The next stop was one of the most interesting ones; we met a man who manufactured banana gin! First, the bananas were dug into a whole, about a half meter deep and covered with a thick cover of banana leaves. The bananas were left there to ripe for approximately 5-7 days. Then the ripe bananas are peeled and boiled. When boiling, the juice is filtered off through a clean, white cloth. In the next phase, sugar, yeast, soy milk, and some lemon juice are added to the liquid. That liquid is then put into a sealed container and it’s let ferment for about 2-3 months.
With the approximately same system, Ugandans also make banana beer and wine. It depends on how long the juice is being let to ferment. At the end of the demonstration, we got to taste the final product, banana gin, locally called “waragi.” “Waragi” is loosely translated as “war gin.” You could actually taste the banana in the clear liquid, but I couldn’t really say I liked the taste – even though I am a friend of gin.
After the tasting of banana gin, the path started to ascend pretty steeply to the lush hills, and sometimes we hopped over slippery rocks in little streams, dodging the low hanging branches. After climbing for awhile, we saw a Batwa man wearing a hat made out of leaves, standing on an outcrop, waiting for us. He was the Shaman of the Batwa community. Our guide translated his words to us, and he showed us many medicinal plants and told us about what he can cure with them. I hope we would’ve had more time to spend with him since I would’ve liked to learn so much more about this spiritual and animistic side of the Batwa. They still use herbal medicine a lot, and the Shaman is a very respected person in the community.
Check out the video about making a fire – traditional way with the Batwas!
Unfortunately, we had one more place to visit still and the afternoon was already far, so we had to move on. Even further up on the hill was a Batwa communal house of some sort and there were a lot of people wishing us welcome. They performed their welcome tribal dance and showed us how they make fire with a just a couple of wooden sticks and some thin wood slices. We tried that too and failed miserably.
At the end of the tour we were supposed to plant a tree on the hill slopes as a remembrance of our visit, but soon after the fire making performance the threatening looking skies broke and rain started pouring down. It rained so heavily that the paths leading down became extremely muddy and slippery. The sky looked sleek gray, telling us that it wouldn’t stop raining for a good while. Because the dusk was already creeping in, we decided to put our raincoats on and start descending back to our lodge before dark.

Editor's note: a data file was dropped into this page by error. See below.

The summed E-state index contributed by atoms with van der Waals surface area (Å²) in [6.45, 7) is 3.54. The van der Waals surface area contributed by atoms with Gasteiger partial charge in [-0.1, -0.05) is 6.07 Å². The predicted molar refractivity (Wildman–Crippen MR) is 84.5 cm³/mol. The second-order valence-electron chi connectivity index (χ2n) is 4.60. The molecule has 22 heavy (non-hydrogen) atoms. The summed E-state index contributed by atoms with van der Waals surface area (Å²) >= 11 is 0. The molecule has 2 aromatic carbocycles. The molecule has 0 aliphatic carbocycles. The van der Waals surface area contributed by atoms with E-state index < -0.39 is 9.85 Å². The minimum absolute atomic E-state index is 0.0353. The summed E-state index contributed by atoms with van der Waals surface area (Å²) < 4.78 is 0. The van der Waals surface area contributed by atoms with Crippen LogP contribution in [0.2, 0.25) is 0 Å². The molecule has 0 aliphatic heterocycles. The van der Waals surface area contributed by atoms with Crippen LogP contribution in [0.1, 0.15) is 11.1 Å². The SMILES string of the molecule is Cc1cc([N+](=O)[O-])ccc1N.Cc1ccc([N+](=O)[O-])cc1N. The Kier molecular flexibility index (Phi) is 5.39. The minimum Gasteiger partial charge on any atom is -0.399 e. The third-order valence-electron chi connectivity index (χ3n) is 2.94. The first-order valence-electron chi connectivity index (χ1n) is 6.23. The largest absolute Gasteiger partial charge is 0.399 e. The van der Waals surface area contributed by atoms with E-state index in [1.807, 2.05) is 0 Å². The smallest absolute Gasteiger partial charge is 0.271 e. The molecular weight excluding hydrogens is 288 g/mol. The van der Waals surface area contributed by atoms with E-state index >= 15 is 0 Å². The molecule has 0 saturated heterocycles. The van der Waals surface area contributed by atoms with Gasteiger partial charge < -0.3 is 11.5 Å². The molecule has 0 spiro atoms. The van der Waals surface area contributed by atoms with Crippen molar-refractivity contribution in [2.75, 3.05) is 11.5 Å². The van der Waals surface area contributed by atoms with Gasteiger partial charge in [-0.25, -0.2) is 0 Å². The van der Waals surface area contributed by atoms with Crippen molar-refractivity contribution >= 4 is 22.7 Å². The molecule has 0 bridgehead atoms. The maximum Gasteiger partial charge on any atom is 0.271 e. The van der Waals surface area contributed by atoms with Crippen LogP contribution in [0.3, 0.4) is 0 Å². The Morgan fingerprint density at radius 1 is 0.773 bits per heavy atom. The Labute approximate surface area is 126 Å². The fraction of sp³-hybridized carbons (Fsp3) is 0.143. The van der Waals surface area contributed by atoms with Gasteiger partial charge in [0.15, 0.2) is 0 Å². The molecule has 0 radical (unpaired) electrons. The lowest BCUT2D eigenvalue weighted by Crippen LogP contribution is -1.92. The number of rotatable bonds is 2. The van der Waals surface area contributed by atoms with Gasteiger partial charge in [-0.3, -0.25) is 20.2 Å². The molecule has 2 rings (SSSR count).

We didn’t have rain pants, and when we got back to Mahogany Springs, our pants were soaking wet. Luckily we had time for a good, hot shower to wash away all the mud after our interesting Batwa visit. And even though we got drenched, it was worth the effort to meet this marginalized group of people and see even a scratch of their endangered culture.
Where to Stay in Bwindi Impenetrable Forest National Park?
There are as many choices of lodging in Bwindi as there are different budgets. If you are looking for something truly comfortable and luxurious, with magical views of the cloudy hills and forests of Bwindi, your choice should be Mahogany Springs. This lodge has comfy and spacious, private cabins spread around their premises, offering exclusive privacy and serenity.
The restaurant of Mahogany Springs has the most spectacular views straight into the home of the mountain gorillas, and they provide great service. Enjoy a drink on the terrace looking to the hills or sit back on a couch, enjoying the warmth of the fireplace when the evenings get chilly. Either way, you will be totally relaxed while staying here. Mahogany Springs is also a perfect base for going gorilla trekking in Bwindi Impenetrable Forest, and the convenient situation is great for doing other activities, too, like visiting the Batwa.
Have you visited an indigenous tribe like the Batwa? Who they were, where it was, and how was the experience? We’d love to know!
*Disclaimer: We were hosted by Mahogany Springs during our stay in Bwindi Impenetrable Forest National Park and by Mamaland Safaris on a tour around Uganda, but all the views expressed here are totally our own, honest opinions.